PollyDog Landscapes – Naturally

PollyDog Landscapes is a landscape design, consultation, and lawn and garden care company specializing in the planning and organic care of native and drought tolerant landscapes for the Austin Hill Country.

The Hill Country has long been known for its abundant springs, rivers, and lakes. The current drought and sudden population growth are threatening those beautiful waterways that we hold dear. In an effort to help to protect our rivers, lakes, and aquifers PollyDog uses only all natural, non-toxic fertilizers and pest and disease control methods.

Our landscape design plans focus on reducing water usage without sacrificing the color and beauty most valued in a home landscape. A drought tolerant landscape does not have to be cactus and gravel. There are many beautiful, xeric plants available that provide color, movement, and a wide assortment of textures to the landscape.

PollyDog currently provides services to the Hill Country communities along the south shore of Lake Travis; including Spicewood, Briarcliff, Lakeway, Bee Caves, and Westlake.

Time to move out the plants

If you brought plants inside for the winter now is the time to move them on out. After being inside all winter there are a few things you should do to help the plants adjust to the great outdoors. Place the pots in a shady area. Even if the plants normally love full sun, if you put them on the sunny porch right away they will burn up. Leave them in the shade for a week or two and gradually move them out into the sun. Also, rinse the leaves of the plants. Odds are they are dusty and have a few aphids and/or spider mites. If there are more pests than can be easily rinsed with a hose then spray them with a mild horticultural soap. Finally, feed the plants with an organic fertilizer and they are all set for their new home outdoors.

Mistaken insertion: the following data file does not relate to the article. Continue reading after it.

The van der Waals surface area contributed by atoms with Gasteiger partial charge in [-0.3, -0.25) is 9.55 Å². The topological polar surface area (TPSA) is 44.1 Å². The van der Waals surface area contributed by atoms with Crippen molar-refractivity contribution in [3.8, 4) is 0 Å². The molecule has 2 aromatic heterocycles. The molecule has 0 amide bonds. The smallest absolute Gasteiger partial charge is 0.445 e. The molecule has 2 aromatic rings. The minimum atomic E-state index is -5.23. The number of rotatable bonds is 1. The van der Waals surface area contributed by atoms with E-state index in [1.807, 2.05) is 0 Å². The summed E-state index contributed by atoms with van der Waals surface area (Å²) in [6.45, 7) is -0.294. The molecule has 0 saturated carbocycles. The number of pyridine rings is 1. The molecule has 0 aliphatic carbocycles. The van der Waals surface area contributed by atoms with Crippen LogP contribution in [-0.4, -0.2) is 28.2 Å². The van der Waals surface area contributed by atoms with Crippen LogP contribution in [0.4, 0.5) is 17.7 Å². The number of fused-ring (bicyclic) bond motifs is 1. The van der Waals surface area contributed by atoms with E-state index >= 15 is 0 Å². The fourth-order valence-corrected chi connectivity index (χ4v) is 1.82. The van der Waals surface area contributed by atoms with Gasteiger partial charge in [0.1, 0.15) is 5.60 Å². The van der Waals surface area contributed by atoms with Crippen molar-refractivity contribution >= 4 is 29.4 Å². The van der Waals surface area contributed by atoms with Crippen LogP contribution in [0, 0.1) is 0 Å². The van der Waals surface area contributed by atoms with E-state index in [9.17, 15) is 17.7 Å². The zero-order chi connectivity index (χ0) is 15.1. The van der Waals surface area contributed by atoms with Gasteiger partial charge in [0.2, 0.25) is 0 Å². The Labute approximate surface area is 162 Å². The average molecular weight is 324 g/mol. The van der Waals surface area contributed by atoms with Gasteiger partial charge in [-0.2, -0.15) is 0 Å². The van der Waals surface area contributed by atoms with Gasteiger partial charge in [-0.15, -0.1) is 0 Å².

Organic Lawn Maintenance 101 at the Natural Gardener

I will be speaking at the Natural Gardener this Saturday, 8/10/2013, as a part of their Summer season classes. Class begins at 9:00 a.m. and will last about one hour. I will be discussing everything from basic maintenance practices to treating pest and disease problems. There will be plenty of time for questions and answers so bring a notebook, a comfy chair, and lots of water. Even at 9 a.m. it will be hot!

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